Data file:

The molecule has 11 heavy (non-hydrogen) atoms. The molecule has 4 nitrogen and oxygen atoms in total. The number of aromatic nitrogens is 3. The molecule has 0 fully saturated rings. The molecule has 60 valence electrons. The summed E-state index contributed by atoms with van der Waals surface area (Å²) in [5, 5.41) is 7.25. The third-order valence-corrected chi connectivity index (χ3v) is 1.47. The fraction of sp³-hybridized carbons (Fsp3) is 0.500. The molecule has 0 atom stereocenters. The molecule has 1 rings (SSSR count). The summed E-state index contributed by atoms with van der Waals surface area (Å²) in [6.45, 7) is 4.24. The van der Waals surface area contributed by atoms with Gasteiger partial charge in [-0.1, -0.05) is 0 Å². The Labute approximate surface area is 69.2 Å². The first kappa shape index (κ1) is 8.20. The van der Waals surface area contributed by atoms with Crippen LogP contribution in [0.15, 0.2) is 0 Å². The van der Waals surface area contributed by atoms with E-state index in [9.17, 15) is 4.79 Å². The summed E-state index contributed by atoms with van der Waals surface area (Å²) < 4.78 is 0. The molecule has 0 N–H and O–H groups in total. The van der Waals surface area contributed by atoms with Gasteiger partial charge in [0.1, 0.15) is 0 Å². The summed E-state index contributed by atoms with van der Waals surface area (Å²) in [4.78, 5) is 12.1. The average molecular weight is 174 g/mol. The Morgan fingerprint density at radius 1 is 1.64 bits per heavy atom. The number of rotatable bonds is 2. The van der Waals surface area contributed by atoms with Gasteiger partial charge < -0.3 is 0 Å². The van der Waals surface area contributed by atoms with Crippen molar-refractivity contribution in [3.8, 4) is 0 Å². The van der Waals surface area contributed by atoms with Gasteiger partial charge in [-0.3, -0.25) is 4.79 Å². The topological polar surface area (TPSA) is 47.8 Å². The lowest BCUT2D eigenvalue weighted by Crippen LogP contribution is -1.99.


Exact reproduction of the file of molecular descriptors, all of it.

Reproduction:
The molecule has 11 heavy (non-hydrogen) atoms. The molecule has 4 nitrogen and oxygen atoms in total. The number of aromatic nitrogens is 3. The molecule has 0 fully saturated rings. The molecule has 60 valence electrons. The summed E-state index contributed by atoms with van der Waals surface area (Å²) in [5, 5.41) is 7.25. The third-order valence-corrected chi connectivity index (χ3v) is 1.47. The fraction of sp³-hybridized carbons (Fsp3) is 0.500. The molecule has 0 atom stereocenters. The molecule has 1 rings (SSSR count). The summed E-state index contributed by atoms with van der Waals surface area (Å²) in [6.45, 7) is 4.24. The van der Waals surface area contributed by atoms with Gasteiger partial charge in [-0.1, -0.05) is 0 Å². The Labute approximate surface area is 69.2 Å². The first kappa shape index (κ1) is 8.20. The van der Waals surface area contributed by atoms with Crippen LogP contribution in [0.15, 0.2) is 0 Å². The van der Waals surface area contributed by atoms with E-state index in [9.17, 15) is 4.79 Å². The summed E-state index contributed by atoms with van der Waals surface area (Å²) < 4.78 is 0. The molecule has 0 N–H and O–H groups in total. The van der Waals surface area contributed by atoms with Gasteiger partial charge in [0.1, 0.15) is 0 Å². The summed E-state index contributed by atoms with van der Waals surface area (Å²) in [4.78, 5) is 12.1. The average molecular weight is 174 g/mol. The Morgan fingerprint density at radius 1 is 1.64 bits per heavy atom. The number of rotatable bonds is 2. The van der Waals surface area contributed by atoms with Gasteiger partial charge < -0.3 is 0 Å². The van der Waals surface area contributed by atoms with Crippen molar-refractivity contribution in [3.8, 4) is 0 Å². The van der Waals surface area contributed by atoms with Gasteiger partial charge in [-0.3, -0.25) is 4.79 Å². The topological polar surface area (TPSA) is 47.8 Å². The lowest BCUT2D eigenvalue weighted by Crippen LogP contribution is -1.99.